PDK: The Endlessly Recyclable Plastic

In Clean Facts, Clean Talk, Environment, Innovations, News, Waste Management

Plastics are both a boon and a bane to all humanity. One the one hand, they are strong, light, and flexible.

On the other hand, they take centuries to break down, which has created an environmental catastrophe of unimaginable proportions.

Plastics today are made up of large molecules called polymers which in turn are created from shorter compounds called monomers.

Then those polymers are mixed with additives that make them suitable for a particular purpose. Some make a plastic tough. Others make it flexible. Still others change its color.

But those additives create strong chemical bonds with the polymers. Breaking those bonds is next to impossible in any cost effective way.

That’s what makes it so hard to recycle plastics.

Scientists at the Lawrence Berkeley National Laboratory say they may have a solution.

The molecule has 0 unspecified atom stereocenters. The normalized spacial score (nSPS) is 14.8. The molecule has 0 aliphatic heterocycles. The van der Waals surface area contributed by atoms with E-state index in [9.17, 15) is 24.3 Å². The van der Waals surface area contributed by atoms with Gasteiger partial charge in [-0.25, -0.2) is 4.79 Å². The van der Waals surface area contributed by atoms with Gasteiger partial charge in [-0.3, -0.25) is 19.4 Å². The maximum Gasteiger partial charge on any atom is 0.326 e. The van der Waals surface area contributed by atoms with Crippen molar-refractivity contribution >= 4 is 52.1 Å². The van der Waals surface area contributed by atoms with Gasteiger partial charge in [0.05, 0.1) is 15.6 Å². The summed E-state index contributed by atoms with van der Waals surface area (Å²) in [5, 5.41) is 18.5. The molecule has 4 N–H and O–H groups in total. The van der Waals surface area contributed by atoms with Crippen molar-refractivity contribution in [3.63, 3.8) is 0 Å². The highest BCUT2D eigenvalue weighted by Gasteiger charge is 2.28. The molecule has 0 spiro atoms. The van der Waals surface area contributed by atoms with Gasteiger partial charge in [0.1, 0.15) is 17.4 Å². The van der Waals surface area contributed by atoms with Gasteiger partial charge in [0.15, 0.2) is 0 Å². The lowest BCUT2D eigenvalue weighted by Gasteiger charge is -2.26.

This time, instead of inventing plastics that never breakdown, they focused on recyclability from the beginning. The result is a new kind of plastic called poly diketoen amine or PDK.

Unlike conventional plastics, the monomers of PDK plastic could be recovered and freed from any compounded additives simply by dunking the material in a highly acidic solution. (Credit: Peter Christensen et al./Berkeley Lab)

Unlike conventional plastics, the monomers of PDK plastic can be recovered and freed from any additives simply by dunking the material in a highly acidic solution.

When the monomers are reused to make a new plastic, they are free of the characteristics that gave the original material is color, shape, rigidity, or stretchiness.

The monomers become building blocks for new plastics that bear no relationship to the originals.

The researchers next plan to develop PDK plastics with a wide range of thermal and mechanical properties for applications as diverse as textiles, 3D printing, and foams.

In addition, they are looking to expand the formulations by incorporating plant-based materials and other sustainable sources.

Reference- Clean Technica, Science Daily, ABC News, Nature Chemistry

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